Report: 8,000 Sonoma Valley residents face food insecurity
A newly released report shows that approximately 8,000 Sonoma Valley residents face food insecurity, and an estimated one-third of them are unsure about local assistance options available to them.
This was among the main discoveries in a detailed, 77-page report, “Sonoma Valley Food Security Assessment,” which was released on Jan. 31 by the Community Planning Collaborative consulting firm. Food security generally means a person knows where their next meals will come from, while those who are food insecure do not.
The collaborative’s Cathy Capriola and Laurie Decker, both residents of Sonoma Valley, began work on the report in April 2022, providing an in-depth analysis of food-related trends, needs and resources.
“The nonprofits providing food assistance are doing an incredible job, but getting out this amount of food into the community on a daily basis is a massive undertaking and takes all of their focus,” Decker said. “Catalyst provided an opportunity to look at food security in the Valley through a wider and deeper lens, to be able to hone in on common issues and ways to help make services more effective, and potentially reach more people who need help.”
Capriola and Decker partnered with local food assistance providers to survey Sonoma Valley households with a questionnaire. They also held five meetings with the task force, did more than 24 interviews with food providers and made seven site visits.
“Food assistance providers were very open to sharing information and insights, and the clients themselves provided really helpful feedback through the survey,” Decker said. “Visiting the various food distributions in action was probably where we learned the most.”
The report was done in partnership with a task force comprised of all major food providers in the Valley, and kicked off the second major initiative of the Sonoma Valley Catalyst Fund, which hired the firm to produce the study.
Dub Hay, co-chair of the Sonoma Valley Catalyst Fund, said that the interactions among food distributors in the task force were also especially significant.
“One of the great outcomes of this eight months of work was bringing the food providers together, where we heard conversations among them,” he said. “The providers were brainstorming and seeing how they could help each other and collaborate in feeding those who need a hand.”
He noted one immediate impact of the report: After finding that residents of Temelec retirement community in Sonoma were not receiving food assistance, Redwood Empire Food Bank announced on Thursday, Feb. 2, that it is now delivering food to that neighborhood.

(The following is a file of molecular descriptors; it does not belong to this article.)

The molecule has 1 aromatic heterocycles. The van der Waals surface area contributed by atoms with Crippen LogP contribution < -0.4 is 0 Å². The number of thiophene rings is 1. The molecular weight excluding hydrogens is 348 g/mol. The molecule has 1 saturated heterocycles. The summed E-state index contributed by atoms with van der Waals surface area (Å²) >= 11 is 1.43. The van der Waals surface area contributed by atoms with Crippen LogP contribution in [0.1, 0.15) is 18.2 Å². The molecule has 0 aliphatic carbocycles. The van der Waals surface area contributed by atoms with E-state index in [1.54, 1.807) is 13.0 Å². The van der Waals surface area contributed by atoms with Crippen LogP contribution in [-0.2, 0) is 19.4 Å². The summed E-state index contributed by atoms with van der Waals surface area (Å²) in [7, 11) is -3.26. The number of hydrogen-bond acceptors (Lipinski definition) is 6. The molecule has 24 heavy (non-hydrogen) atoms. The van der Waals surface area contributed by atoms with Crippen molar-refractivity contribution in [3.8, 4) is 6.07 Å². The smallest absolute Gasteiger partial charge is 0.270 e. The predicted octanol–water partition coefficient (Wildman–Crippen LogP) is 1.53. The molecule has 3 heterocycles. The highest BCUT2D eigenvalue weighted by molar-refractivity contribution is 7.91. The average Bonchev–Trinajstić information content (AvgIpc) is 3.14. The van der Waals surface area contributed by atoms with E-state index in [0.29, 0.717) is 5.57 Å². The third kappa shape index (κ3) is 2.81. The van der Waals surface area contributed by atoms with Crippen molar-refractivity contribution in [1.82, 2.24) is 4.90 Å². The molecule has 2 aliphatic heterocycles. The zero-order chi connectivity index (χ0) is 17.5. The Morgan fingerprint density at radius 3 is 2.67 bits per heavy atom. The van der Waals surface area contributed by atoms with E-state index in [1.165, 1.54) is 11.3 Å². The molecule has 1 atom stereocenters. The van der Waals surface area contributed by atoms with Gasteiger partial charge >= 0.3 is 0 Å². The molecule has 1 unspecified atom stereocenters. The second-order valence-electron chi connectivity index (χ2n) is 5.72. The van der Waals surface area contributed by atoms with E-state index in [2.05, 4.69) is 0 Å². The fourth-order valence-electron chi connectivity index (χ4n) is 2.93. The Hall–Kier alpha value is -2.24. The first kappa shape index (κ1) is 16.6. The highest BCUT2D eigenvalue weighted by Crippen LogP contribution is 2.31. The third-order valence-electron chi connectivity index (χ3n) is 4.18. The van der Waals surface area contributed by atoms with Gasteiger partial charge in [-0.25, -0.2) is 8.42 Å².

Based on household income, Capriola and Decker found that almost 20% (some 8,000) Sonoma Valley residents live below 200% of the federal poverty level, given that the cost of living in the Valley is estimated to be 50% above the national level and government safety nets do not always adjust for the cost of living. he 200% threshold is commonly used to indicate what portion of people in a community may struggle to feed themselves and their families.
“Given the economic headwinds of surging food prices, gasoline, rent and energy costs, this unfortunately has affected many in the Valley,” said Dub Hay, co-chair of the Sonoma Valley Catalyst Fund. “Younger families with kids and seniors are the most affected.”
The questionnaire was completed by 314 households (200 in English and 114 in Spanish), comprised of 859 individuals, which are likely to be facing food insecurity. The survey found that with the food assistance they receive, 52% of households are getting enough food to stay healthy, 30% usually get enough, 8%, usually don’t get enough, 5% don’t get enough and 5% don’t know.
When asked if they fell they have the information needed about food assistance that is available to them, 68% of respondents (69% surveyed in English survey and 67% in Spanish) said they feel they have the necessary information about food assistance that is available to them, 19% (26% surveyed in English and 22% in Spanish) are not sure and 10% (12% surveyed in English and 7% in Spanish) either are not receiving the necessary information or are not sure.
The report identified 15 major food providers for Sonoma Valley residents: CalFresh; Women, Infants and Children (WIC); Redwood Empire Food Bank (REFB); Sonoma Valley Unified School District School Meals; Council on Aging; Farm to Pantry; Food for Thought; Ceres Community Project; Friends in Sonoma Helping (FISH); pantries at St. Leo’s Catholic Church, St. Francis Solano Church and Sonoma Seven-day Adventist Church; Sonoma Valley Community Health Center; Food for All/Comida Para Todos; Sonoma Home Meals; Sonoma Overnight Support (SOS) and Vintage House.
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